Re: [OPE-L] The roots of value theory

From: Diego Guerrero (diego.guerrero@CPS.UCM.ES)
Date: Tue Feb 27 2007 - 17:35:19 EST

Hi, Jurrian,

I agree with your points and some other interesting ideas of your wiki
entry, especially the importance of distinguishing between real and ideal
prices. But what I wanted to point out is related with what Jerry was
raising in another message about the relationship between the "order of
presentation" and the "real order" of a phenomenon. In explaining his
theory, Marx himself speaks, as you did, of real prices as an approximation
of ideal prices. This makes even greater sense if one thinks that there are
"many" real prices around "one single" ideal price. But up to what point
should we say that it is rather ideal prices that approximate real prices?
What do you think?



----- Original Message -----
From: "Jurriaan Bendien" <adsl675281@TISCALI.NL>
Sent: Monday, February 26, 2007 8:09 PM
Subject: [OPE-L] The roots of value theory

> 1) In reply to Diego: both could be true, and arguably one could think of
> a
> situation in which both are true at the same time. As I've argued before,
> the notion of equilibrium may refer to a number of different sorts of
> situations which are not infrequently confused. The difficulty with
> equilibria is typically how you know that you've got one in the real
> world -
> the only real observable evidence you have, is that prices or sales stay
> constant in some sense (usually a rare event). You are of course free to
> modify my wiki entry, if you think there is a mistake in it, I mean I do
> not
> claim to be a professional economist.
> My idea is that there is a number of categorically different kinds of
> prices
> possible - from actual prices paid to acquisition prices, from accounting
> prices to administered prices, from theoretical prices to hypothetical
> prices, and so on. Prices may furthermore be applied to different classes
> of
> objects under different conditions, from e.g. a packet of butter bought in
> a
> shop to labour, hedges, futures, services and leases. Among East European
> economists, this idea was more frequently theoretically acknowledged. It
> suggests, that we do not get beyond generalities in price theory, unless
> we
> consider the social-institutional frameworks within which those prices are
> set.
> I think the difference between a product-value and the ideal price of a
> product, as far as Marx was concerned, is that the product-value really
> exists, insofar as that product really takes X amount of society's current
> labour hours to make, something which the members of society necessarily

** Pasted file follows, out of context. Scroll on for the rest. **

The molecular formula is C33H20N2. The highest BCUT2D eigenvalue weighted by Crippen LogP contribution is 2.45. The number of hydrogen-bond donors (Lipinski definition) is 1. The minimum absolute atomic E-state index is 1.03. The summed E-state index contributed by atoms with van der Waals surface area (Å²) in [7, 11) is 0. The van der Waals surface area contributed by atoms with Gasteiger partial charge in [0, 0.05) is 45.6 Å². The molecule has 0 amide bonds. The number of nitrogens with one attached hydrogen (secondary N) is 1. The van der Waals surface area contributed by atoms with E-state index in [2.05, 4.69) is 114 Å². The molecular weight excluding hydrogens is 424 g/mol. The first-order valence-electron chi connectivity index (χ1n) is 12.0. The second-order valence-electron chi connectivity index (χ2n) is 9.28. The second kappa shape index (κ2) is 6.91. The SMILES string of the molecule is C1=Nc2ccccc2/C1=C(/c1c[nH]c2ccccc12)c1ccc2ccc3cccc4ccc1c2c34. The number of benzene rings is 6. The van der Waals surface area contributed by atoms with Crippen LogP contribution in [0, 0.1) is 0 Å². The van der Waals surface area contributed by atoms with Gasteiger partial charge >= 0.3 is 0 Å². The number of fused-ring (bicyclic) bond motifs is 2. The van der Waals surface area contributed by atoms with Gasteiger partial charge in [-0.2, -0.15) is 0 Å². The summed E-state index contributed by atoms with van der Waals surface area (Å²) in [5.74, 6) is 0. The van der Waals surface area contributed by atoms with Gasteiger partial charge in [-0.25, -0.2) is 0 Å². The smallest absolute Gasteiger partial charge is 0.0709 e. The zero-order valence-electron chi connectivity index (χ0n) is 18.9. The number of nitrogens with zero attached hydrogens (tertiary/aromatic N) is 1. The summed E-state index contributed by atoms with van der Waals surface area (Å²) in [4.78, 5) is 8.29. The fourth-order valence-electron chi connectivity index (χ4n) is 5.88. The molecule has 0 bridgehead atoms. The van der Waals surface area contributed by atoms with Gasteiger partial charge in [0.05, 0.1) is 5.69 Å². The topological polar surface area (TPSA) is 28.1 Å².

> have to adjust too even if they do not know its exact magnitude, and
> whether
> they are trading in it or not, whereas the ideal price is a theoretical
> price. Thus, the production price would be in most cases a theoretical
> price
> level, which could be thought of either as some sort of equilibrium price,
> or a regulating price (I think that, given what Marx says about the
> production price, it is better interpreted as a regulating price level, a
> sort of price-norm). As I have mentioned in a simplified introductory
> article I also think one
> ought to distinguish between enterprise production prices, sectoral
> production prices and economic production prices.
> What makes things complex is, that real prices and ideal prices can
> mutually
> influence each other, just as values and actual price signals can
> influence
> each other over time inasmuch as market demand and labour-expenditures
> adjust to each other. I discovered the importance of this myself when
> doing
> research in social and economic statistics, but you can also see that
> operating in the price-reckoning of ordinary business activity. So one of
> the things you would need to do to complete Marx's theory, would be to
> consider the "price form" and its different modalities, since although
> much
> of textbook economics regards prices as obvious things, there is much more
> to it. Indeed, nowadays an interface is developing between price theory
> and
> information theory. I think if we examine the price-form itself more
> closely, we get more clues as to why so much of economics oscillates
> between
> the objective and the subjective in a more or less eclectic manner, quite
> apart from the lack of a coherent theory of value.

This archive was generated by hypermail 2.1.5 : Wed Feb 28 2007 - 00:00:09 EST